As Popeye would say, "Well, blow me down!" Did you know that spinach plants are easy to grow and harvest even inside your home? Spinach is fast growing and does best in cool weather. The growing season is a long one, lasting through early spring, late summer, fall, and early winter.
Spinach seeds have the best germination results in soil that is no warmer than 70 degrees F, so spring and early fall is best for planting. Spinach hates the hot weather associated with the dog days of summer.
Whether you have an outdoor vegetable garden or do indoor container growing, cultivating and harvesting spinach is one of the easiest veggies for growers to start out with. Ladies and gentlemen, start your salad spinners. It's time for spinach.
Growing Spinach Indoors
Choose a container and soil that has good drainage. The soil level needs to be about 8 inches deep and about a foot wide so choose the correct size container. Spinach prefers a window with full sun, but you might still have leafy luck in partial shade. Spinach does need lots of water so check your soil daily to keep it consistent. Make sure not to over water your spinach, as these plants are prone to downy mildew if kept too damp.
If you have an invading but adorable family of squirrels like I do, indoor spinach growing is a perfect way to get your vitamin C rich leafy green spinach without fending off critters and insects such as dreaded aphids. It's no fun spending all that time and effort growing and looking forward to a spring harvest only to see the entire plant devoured by pests.
If you're starting from spinach seeds, you'll have to wait about about 4-6 weeks until you see the baby leaves. For a faster harvest, start with already rooted spinach plants. You'll only have to wait about two weeks for your spinach leaves by getting a head start with this cool season crop.
Whether you're growing indoors or outdoors, make sure that each whole plant has 6-8 inches between each other. If you're using spinach seeds, leave 1 inch between.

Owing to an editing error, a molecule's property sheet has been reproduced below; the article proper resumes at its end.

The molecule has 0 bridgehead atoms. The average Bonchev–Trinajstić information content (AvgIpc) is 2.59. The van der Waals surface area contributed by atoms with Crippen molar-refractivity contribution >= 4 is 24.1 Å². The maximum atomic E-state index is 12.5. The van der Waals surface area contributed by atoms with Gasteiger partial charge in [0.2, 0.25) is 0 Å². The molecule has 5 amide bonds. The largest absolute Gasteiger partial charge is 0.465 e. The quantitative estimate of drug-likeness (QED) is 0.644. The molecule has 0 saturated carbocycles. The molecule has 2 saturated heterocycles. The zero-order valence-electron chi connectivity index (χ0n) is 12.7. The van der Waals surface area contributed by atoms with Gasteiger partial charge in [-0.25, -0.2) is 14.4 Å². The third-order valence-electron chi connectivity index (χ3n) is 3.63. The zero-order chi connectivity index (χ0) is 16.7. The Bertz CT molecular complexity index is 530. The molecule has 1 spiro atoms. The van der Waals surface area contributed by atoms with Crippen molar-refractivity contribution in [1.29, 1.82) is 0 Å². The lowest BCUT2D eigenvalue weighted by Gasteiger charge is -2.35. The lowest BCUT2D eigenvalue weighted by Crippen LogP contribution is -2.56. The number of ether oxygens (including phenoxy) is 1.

Savoy is the most common spinach variety. There's also semi-savoy which has a flatter and more bitter tangy flavor. The variety called New Zealand Spinach is a little different because it's actually a warm weather variety that prefers growing in pots rather than the ground.
How to Harvest Spinach
Once the outer leaves on your spinach plants are large enough to eat, get a pair of scissors ready. Start with cutting off the outer leaves, but patience is a virtue at this point in harvesting. Leave the inner leaves attached to keep growing until they're a decent size to eat. These new leaves will become the basis for future delicious harvests. Make sure to pick the outer leaves before they turn yellow and tougher. If you're looking to emulate the baby spinach you find at the store, pick slightly early, as baby spinach is just young spinach (Spinacia oleracea) which is more tender and less stringy.
Cutting off the outer leaves also helps prevent something called "bolting." Bolting is when spinach plants sprout a tail bloom which can give the leaves a bitter taste.
How to Store Your Spinach Harvest
Store spinach in a plastic container or plastic bag wrapped in paper towels. You can store it in your crisper drawer for up to 10 days. The paper towels will absorb any excess moisture. Make sure there's some air flow in whatever container you use so it doesn't start to rot.
Spinach can stay in the freezer for about six months in a freezer bag. Store it with paper towels to keep out excess moisture. Freezing your spinach makes it convenient for throwing into scrambled eggs and quiche.
Watch: How to Preserve Fresh Basil